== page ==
Advanced Power Generation Technology Forum

cleaner fuels for power and industry

APGTF Strategy 2014

Cleaner Fossil Power Generation in the 21st Century – Moving Forward

A technology strategy for carbon capture and storage. January 2014.

Available for download here.

Past Events

December 2016:

Workshop: Power generation (coal, gas, and biomass) under increasingly stringent emissions regulations, 6th December.

The presentations are now available to view and download from the CRF website.

October 2015:

Carbon Capture and Storage: What role for R&D in delivering cost-competitive CCS projects in the UK in the 2020's?

Click here for more information.

March 2014:

14th Annual APGTF Workshop 2014: 'The Role of Fossil Fuel Power Plant in Providing Flexible Generation'

The Agenda and presentations for the above Workshop are now available to view and download.

February 2013:

13th Annual APGTF Workshop 2013: 'Carbon Capture & Storage – a Showcase of UK Research & Development’

The Agenda and presentations for the above Workshop are now available to view and download.

March 2011:

2nd Knowledge Transfer Network Workshop on National Ambitions for Power Generation in the UK.

The Agenda and presentations for the above Workshop are now available to view and download.

 

IPA CCS Skills Study

In 2010, Doosan Babcock, in conjunction with the Industrial and Power Association (IPA), conducted an assessment of the economic benefits, employment possibilities and skills needs arising from a major global programme of carbon capture and storage (CCS). Download the IPA CCS Skills Study document.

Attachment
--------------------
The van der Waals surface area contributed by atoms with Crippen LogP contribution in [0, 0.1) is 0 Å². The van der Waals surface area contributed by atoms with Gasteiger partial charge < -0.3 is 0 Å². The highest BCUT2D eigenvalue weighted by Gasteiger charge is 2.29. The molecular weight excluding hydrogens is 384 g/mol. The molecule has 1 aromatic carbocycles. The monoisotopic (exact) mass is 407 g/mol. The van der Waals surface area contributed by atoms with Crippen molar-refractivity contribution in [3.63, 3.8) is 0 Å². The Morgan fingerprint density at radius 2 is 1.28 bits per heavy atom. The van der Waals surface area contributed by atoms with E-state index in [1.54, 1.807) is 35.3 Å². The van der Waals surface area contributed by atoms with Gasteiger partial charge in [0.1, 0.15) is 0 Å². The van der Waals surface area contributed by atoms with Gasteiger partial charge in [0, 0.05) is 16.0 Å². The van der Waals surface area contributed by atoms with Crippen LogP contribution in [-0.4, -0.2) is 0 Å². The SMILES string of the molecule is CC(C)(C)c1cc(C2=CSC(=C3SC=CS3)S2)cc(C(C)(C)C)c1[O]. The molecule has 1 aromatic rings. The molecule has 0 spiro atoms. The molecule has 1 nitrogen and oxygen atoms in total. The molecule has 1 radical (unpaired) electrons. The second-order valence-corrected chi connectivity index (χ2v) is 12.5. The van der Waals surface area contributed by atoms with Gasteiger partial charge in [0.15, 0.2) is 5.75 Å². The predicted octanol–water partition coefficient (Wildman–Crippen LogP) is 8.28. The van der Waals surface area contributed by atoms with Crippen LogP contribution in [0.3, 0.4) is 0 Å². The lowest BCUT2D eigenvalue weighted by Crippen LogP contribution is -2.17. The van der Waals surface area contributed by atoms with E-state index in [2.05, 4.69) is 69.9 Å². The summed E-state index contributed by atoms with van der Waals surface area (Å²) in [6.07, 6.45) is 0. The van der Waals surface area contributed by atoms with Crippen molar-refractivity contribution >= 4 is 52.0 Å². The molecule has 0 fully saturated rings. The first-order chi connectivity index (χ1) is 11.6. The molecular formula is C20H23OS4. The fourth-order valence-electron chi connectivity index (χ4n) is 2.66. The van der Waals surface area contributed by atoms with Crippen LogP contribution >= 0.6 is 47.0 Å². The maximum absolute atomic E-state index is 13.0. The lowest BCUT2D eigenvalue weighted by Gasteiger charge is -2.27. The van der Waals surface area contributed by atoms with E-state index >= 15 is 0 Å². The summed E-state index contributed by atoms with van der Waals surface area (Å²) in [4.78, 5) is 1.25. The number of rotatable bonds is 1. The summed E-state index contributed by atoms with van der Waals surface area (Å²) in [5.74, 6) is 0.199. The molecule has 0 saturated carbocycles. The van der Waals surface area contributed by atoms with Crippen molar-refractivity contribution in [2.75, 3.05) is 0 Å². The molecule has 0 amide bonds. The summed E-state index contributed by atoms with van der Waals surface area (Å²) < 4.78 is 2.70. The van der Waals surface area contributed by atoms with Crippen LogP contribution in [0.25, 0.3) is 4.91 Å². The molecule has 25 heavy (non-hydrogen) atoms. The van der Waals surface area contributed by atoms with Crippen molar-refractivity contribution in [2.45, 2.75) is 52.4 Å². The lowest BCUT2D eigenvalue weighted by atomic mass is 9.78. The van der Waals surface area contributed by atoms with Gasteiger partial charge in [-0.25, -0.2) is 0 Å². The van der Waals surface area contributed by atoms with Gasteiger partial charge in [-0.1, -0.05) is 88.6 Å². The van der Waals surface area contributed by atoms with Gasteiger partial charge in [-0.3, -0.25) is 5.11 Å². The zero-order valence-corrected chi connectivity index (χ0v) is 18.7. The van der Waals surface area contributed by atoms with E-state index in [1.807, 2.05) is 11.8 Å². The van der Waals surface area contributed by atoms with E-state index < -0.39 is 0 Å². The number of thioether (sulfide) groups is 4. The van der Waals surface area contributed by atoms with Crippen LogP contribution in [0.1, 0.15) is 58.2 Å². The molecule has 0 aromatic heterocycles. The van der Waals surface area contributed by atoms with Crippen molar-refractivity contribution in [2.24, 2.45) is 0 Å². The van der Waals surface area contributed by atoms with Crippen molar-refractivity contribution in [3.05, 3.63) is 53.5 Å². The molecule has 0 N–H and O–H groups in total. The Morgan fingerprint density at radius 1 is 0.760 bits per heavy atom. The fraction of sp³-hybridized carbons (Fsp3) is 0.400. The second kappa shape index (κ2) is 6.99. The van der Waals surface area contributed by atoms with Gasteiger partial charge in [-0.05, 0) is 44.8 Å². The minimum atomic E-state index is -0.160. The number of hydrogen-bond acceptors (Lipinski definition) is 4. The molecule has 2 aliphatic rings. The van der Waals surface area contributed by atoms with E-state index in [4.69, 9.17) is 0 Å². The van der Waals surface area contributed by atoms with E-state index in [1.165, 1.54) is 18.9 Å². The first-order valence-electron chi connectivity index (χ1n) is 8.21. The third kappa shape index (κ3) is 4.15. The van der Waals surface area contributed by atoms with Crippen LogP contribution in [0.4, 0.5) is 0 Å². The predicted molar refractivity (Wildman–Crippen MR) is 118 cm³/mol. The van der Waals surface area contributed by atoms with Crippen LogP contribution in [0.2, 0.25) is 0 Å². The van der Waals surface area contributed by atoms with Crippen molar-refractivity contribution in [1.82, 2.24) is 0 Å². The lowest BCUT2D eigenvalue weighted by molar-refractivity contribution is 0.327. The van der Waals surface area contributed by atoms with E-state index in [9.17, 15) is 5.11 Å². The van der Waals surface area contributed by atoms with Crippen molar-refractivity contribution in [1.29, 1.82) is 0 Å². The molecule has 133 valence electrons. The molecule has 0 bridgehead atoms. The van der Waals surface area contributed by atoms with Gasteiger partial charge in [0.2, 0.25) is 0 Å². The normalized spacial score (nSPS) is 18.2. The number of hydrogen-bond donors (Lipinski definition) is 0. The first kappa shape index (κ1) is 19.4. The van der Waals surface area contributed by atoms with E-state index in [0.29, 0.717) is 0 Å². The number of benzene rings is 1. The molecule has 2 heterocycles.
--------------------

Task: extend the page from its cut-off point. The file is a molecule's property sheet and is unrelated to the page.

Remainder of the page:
Publications 2003

Documents

Order by : Name | Date | Hits [ Descendent ]

Report of International Technology Service Mission to USA & Canada Report of International Technology Service Mission to USA & Canada

Filesize: 802.07 kB

The consensus view among the world’s leading scientists is that climate change is occurring and that it is linked to increasing concentrations of greenhouse gases (GHGs) in the atmosphere enhancing the natural “greenhouse effect”. Carbon dioxide (CO2) atmospheric concentrations increasing steadily since the Industrial Revolution. The combustion of fossil fuels is the most significant source of man-made CO2 is the most significant of these GHGs, with atmospheric concentrations increasing steadily since the Industrial Revolution. The combustion of fossil fuels is the most significant source of man-made CO2